WASHINGTON — The American Hotel & Lodging Association (AHLA) released AHLA’s State of the Hotel Industry 2021 last week, outlining the forecasted state of the hotel industry in 2021 and into the immediate future.

The report examines the high-level economics of the hotel industry’s recovery, the specific impact on and eventual return of business travel and consumer travel sentiments.

The pandemic has been devastating to the hospitality-industry workforce, which is down nearly four-million jobs compared to the same time in 2019. While some 200,000 jobs are expected to be filled this year, the industry will remain nearly 500,000 jobs below the industry’s pre-pandemic employment level of 2.3-million employees. Overall, the accommodation sector faces an 18.9-per-cent unemployment rate, according to the Bureau of Labor Statistics. In addition, half of U.S. hotel rooms are projected to remain empty in 2021.

Business travel, which comprises the largest source of hotel revenue, remains nearly non-existent, but it is expected to begin a slow return in the second half of 2021. Among frequent business travellers who are currently employed, 29 per cent expect to attend their first business conference in the first half of 2021, 36 per cent in the second half of the year and 20 per cent more than a year from now. Business travel is not expected to return to 2019 levels until at least 2023 or 2024.

Leisure travel is expected to return first, with consumers optimistic about national distribution of a vaccine and, with that, an ability to travel again in 2021. The report found that heading into 2021, consumers are optimistic about travel, with 56 per cent of Americans saying they are likely to travel for leisure or vacation in 2021 — roughly the same amount as in an average year. While 34 per cent of adults are already comfortable staying in a hotel, 48 per cent say their comfort is tied to vaccination in some way.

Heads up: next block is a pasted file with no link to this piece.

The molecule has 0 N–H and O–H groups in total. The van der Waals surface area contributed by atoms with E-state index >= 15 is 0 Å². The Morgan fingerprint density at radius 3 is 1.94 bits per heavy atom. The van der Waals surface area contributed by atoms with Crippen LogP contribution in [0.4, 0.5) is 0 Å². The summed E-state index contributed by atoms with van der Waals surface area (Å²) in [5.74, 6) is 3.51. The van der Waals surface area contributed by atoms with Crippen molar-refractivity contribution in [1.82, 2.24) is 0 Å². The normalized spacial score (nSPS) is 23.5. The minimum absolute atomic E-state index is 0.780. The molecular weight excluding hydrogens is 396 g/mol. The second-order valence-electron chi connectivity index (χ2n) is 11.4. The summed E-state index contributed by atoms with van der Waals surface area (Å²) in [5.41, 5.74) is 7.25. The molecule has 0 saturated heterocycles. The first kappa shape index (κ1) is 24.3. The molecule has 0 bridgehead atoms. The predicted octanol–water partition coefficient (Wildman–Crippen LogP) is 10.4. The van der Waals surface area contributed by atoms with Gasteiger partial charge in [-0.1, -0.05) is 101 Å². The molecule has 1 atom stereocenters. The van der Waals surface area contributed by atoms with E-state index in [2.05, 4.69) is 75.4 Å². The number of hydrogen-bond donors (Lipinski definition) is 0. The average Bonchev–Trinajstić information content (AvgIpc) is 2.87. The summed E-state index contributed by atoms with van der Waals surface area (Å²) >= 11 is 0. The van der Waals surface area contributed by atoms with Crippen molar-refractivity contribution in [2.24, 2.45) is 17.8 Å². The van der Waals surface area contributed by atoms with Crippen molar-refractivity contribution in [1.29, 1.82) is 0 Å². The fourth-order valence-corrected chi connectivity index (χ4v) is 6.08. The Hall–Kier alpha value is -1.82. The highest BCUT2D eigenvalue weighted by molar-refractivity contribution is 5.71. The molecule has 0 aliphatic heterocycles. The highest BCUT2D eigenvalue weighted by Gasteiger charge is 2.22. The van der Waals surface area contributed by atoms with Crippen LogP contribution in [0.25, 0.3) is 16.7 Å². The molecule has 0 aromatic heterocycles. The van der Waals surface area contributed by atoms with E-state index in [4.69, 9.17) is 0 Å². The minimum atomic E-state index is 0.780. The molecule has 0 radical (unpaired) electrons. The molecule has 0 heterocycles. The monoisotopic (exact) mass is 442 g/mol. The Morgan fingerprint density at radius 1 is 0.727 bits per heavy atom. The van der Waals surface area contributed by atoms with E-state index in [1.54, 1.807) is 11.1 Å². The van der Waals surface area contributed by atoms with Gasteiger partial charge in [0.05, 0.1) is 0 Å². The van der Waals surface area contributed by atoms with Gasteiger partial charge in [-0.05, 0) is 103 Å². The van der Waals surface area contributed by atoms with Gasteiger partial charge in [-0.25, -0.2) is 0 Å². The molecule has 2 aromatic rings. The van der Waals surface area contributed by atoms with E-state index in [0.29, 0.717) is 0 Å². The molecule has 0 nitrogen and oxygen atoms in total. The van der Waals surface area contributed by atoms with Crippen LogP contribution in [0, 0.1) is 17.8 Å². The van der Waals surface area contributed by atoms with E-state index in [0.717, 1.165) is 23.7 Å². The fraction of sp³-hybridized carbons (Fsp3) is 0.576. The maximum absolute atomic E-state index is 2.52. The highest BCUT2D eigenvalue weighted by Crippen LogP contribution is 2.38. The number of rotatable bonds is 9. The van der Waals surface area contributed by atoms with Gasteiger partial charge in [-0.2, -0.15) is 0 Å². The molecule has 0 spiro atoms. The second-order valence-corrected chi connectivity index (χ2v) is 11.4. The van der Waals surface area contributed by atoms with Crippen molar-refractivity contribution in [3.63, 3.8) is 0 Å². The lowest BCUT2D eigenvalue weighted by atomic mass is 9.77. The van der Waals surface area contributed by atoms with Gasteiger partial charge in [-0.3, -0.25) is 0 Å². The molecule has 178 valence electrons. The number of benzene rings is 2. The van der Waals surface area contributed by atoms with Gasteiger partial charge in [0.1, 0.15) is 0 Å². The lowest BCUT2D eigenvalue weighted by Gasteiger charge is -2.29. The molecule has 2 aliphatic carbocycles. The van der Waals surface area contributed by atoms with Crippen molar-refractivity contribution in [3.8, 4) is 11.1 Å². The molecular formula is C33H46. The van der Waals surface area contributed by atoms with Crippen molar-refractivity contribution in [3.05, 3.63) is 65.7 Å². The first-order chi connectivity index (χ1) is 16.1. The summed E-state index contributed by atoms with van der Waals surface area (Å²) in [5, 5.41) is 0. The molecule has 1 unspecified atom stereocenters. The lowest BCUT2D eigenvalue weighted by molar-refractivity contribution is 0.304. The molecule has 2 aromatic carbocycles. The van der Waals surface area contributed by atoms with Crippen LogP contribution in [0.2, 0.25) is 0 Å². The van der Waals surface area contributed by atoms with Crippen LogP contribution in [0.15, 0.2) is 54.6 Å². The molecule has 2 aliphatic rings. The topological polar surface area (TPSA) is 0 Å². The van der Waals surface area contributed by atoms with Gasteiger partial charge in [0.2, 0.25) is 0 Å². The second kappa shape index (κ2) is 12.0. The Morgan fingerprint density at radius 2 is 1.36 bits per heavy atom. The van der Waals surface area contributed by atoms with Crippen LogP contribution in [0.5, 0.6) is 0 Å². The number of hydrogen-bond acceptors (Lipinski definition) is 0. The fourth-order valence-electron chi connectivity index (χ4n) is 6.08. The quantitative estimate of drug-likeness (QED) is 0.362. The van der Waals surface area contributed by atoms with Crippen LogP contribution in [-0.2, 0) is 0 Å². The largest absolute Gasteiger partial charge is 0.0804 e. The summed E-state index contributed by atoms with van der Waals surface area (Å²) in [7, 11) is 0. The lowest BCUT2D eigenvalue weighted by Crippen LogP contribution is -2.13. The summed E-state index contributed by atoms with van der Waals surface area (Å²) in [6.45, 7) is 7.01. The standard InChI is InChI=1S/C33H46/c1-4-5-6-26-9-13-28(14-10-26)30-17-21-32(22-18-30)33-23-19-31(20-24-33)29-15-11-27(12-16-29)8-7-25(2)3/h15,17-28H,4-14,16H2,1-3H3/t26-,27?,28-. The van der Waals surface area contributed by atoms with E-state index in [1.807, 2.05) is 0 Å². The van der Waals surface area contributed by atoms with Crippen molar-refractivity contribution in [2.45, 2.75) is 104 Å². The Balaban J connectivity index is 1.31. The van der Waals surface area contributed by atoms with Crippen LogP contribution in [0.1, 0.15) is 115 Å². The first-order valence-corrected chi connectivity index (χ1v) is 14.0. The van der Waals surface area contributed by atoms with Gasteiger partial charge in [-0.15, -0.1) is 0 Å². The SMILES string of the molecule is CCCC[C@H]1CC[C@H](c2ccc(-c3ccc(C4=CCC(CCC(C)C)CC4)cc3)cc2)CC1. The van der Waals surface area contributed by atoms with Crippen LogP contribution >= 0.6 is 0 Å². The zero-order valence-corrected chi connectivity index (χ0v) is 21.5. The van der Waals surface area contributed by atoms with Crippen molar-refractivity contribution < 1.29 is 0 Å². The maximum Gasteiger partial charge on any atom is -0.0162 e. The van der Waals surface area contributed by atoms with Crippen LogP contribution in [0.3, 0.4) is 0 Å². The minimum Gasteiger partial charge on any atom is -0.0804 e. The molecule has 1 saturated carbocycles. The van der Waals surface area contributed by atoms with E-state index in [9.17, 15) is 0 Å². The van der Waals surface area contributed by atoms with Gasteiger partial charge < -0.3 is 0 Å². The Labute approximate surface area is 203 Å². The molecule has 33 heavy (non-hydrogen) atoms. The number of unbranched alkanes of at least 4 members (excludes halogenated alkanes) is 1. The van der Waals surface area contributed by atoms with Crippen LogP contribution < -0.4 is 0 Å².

Additional findings of the report include:
• business travel is forecast to be down 85 per cent compared to 2019 through April 2021 and then begin ticking up only slightly
• when selecting a hotel, enhanced cleaning and hygiene practices rank as guests’ number-2 priority (behind price)

“COVID-19 has wiped out 10 years of hotel job growth. Yet the hallmark of hospitality is endless optimism and I am confident in the future of our industry,” says Chip Rogers, president and CEO of AHLA. “Despite the challenges facing the hotel industry, we are resilient. Hotels across the country are focused on creating an environment ready for guests when travel begins to return. AHLA is eager to work with the new Administration and Congress on policies that will ultimately help bring back travel, from helping small-business hoteliers keep their doors open to ramping up vaccine distribution and testing. Together, we can bring back jobs and reignite a continued investment in the communities we serve.”

The resurgence of COVID-19, the emergence of new strains and a slow vaccine rollout have added to the challenges the hotel industry faces this year. With travel-demand continuing to lag normal levels, national and state projections for 2021 show a slow re-bound for the industry, followed by acceleration in 2022.


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